CANBERRA, Oct. 13 (Xinhua) -- Global energy giant Chevron has abandoned its plans to drill for oil in the iconic Great Australian Bight.
Chevron joined Australia's BP in ditching plans for the Bight on South Australia's west coast, saying that while the area had potential, global oil prices were too low to justify the 310 million-U.S.-dollar project.
"While the Great Australian Bight is one of Australia's most prospective frontier hydrocarbon regions, in the current low oil price environment it was not able to compete for capital in Chevron's global portfolio," Nigel Hearne, managing director of Chevron Australia, said in a statement issued on Thursday night.
Hearne stressed that the decision was based solely on commercial reasons rather than environmental concerns or government policy.
The decision has been slammed by the South Australian Government with Tom Koutsantonis, the state's Treasurer, accusing the company of "wasting everyone's time."
"Chevron's decision is extremely disappointing. What they have announced today is that they have spent the last five years wasting everybody's time," Koutsantonis told Australian media.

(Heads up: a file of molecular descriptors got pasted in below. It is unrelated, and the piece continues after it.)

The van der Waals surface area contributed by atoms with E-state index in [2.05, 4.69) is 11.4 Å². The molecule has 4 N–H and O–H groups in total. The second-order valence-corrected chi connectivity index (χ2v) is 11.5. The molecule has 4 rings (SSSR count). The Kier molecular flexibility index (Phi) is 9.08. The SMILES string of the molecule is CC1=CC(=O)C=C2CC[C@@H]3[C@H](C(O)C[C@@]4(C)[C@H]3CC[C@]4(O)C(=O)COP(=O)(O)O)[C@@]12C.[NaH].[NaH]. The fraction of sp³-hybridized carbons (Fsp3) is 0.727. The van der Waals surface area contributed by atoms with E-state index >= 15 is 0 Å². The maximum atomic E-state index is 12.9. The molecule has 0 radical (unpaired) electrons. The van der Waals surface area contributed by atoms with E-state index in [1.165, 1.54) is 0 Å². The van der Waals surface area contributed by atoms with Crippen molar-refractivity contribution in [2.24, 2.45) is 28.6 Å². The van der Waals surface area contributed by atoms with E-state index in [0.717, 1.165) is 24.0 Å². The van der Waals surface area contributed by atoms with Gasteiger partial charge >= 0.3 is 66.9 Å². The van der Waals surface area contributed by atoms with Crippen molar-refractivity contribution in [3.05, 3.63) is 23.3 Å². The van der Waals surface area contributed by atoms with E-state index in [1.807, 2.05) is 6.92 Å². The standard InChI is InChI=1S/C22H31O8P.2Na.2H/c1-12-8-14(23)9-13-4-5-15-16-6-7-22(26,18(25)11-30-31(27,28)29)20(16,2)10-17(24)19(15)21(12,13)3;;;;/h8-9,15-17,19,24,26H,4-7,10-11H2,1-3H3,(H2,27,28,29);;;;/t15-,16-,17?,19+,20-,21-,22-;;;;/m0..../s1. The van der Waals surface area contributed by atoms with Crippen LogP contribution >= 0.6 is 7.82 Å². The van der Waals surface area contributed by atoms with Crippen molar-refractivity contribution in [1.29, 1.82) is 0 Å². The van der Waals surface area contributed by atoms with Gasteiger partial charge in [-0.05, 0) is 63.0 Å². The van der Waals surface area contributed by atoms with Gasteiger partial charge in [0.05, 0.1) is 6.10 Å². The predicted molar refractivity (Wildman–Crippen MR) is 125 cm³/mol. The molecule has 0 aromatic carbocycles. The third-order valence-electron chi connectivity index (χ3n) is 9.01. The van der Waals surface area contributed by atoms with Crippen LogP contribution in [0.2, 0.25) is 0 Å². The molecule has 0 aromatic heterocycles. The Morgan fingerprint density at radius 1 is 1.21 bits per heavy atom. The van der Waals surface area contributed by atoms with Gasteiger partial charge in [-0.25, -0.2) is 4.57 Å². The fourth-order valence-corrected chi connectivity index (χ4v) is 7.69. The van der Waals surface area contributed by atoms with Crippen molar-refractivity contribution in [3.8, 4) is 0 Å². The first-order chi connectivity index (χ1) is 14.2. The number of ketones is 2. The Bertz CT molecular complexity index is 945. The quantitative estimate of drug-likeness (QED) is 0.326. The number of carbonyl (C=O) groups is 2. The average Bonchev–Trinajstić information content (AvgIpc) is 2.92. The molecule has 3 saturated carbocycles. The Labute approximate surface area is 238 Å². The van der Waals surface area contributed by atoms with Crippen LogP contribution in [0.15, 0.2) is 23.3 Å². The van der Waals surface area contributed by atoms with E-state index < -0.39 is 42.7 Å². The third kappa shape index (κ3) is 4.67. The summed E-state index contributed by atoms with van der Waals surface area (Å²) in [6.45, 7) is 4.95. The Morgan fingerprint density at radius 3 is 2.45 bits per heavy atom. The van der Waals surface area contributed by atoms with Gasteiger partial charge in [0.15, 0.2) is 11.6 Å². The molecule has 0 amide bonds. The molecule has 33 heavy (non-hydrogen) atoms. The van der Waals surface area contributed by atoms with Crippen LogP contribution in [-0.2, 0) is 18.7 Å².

"This has nothing to do with the prospectivity of The Bight and everything to do with internal competition for finance within Chevron."
"The Bight basin remains a prospective oil frontier for companies with the vision to explore this untapped region."
It is the second time that Chevron has abandoned a potentially lucrative South Australian venture, having cancelled plans to explore for shale gas and oil in the Cooper Basin in 2015.
Peter Owen, a member of the Wilderness Society, welcomed Chevron's announcement and urged other companies considering exploring the Bight to look elsewhere.
"I don't think the Great Australian Bight is an appropriate place to be trying to turn into an oil field," Owen said.
"It's very deep water, it's very rough water, it's extremely remote, it's also one of the most significant whale nurseries on the planet."